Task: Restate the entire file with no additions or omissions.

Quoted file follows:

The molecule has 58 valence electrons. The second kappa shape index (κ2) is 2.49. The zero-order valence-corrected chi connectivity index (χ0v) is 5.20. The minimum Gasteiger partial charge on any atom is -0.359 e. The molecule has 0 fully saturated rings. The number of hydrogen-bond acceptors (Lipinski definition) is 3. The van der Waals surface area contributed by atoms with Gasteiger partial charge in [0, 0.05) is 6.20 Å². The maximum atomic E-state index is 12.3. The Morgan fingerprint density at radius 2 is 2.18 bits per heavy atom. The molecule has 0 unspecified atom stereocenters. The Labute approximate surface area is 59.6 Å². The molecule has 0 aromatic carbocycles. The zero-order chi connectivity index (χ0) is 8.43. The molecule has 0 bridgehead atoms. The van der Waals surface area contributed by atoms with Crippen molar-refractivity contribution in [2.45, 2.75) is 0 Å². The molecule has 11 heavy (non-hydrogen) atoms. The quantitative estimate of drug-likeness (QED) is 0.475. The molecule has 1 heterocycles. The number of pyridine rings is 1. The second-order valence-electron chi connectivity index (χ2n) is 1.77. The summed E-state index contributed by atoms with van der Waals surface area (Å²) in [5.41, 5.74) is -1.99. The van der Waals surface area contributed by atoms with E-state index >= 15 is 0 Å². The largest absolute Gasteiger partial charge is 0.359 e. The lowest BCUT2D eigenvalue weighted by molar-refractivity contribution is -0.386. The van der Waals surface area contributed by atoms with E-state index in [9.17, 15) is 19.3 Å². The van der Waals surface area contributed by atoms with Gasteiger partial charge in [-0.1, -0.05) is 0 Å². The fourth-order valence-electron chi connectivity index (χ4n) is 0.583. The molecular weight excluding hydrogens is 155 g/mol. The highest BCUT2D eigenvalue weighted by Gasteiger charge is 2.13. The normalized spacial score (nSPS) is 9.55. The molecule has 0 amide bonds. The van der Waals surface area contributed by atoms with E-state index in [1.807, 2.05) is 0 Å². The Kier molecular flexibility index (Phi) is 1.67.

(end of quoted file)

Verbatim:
The molecule has 58 valence electrons. The second kappa shape index (κ2) is 2.49. The zero-order valence-corrected chi connectivity index (χ0v) is 5.20. The minimum Gasteiger partial charge on any atom is -0.359 e. The molecule has 0 fully saturated rings. The number of hydrogen-bond acceptors (Lipinski definition) is 3. The van der Waals surface area contributed by atoms with Gasteiger partial charge in [0, 0.05) is 6.20 Å². The maximum atomic E-state index is 12.3. The Morgan fingerprint density at radius 2 is 2.18 bits per heavy atom. The molecule has 0 unspecified atom stereocenters. The Labute approximate surface area is 59.6 Å². The molecule has 0 aromatic carbocycles. The zero-order chi connectivity index (χ0) is 8.43. The molecule has 0 bridgehead atoms. The van der Waals surface area contributed by atoms with Crippen molar-refractivity contribution in [2.45, 2.75) is 0 Å². The molecule has 11 heavy (non-hydrogen) atoms. The quantitative estimate of drug-likeness (QED) is 0.475. The molecule has 1 heterocycles. The number of pyridine rings is 1. The second-order valence-electron chi connectivity index (χ2n) is 1.77. The summed E-state index contributed by atoms with van der Waals surface area (Å²) in [5.41, 5.74) is -1.99. The van der Waals surface area contributed by atoms with E-state index >= 15 is 0 Å². The largest absolute Gasteiger partial charge is 0.359 e. The lowest BCUT2D eigenvalue weighted by molar-refractivity contribution is -0.386. The van der Waals surface area contributed by atoms with E-state index in [9.17, 15) is 19.3 Å². The van der Waals surface area contributed by atoms with Gasteiger partial charge in [-0.1, -0.05) is 0 Å². The fourth-order valence-electron chi connectivity index (χ4n) is 0.583. The molecular weight excluding hydrogens is 155 g/mol. The highest BCUT2D eigenvalue weighted by Gasteiger charge is 2.13. The normalized spacial score (nSPS) is 9.55. The molecule has 0 amide bonds. The van der Waals surface area contributed by atoms with E-state index in [1.807, 2.05) is 0 Å². The Kier molecular flexibility index (Phi) is 1.67.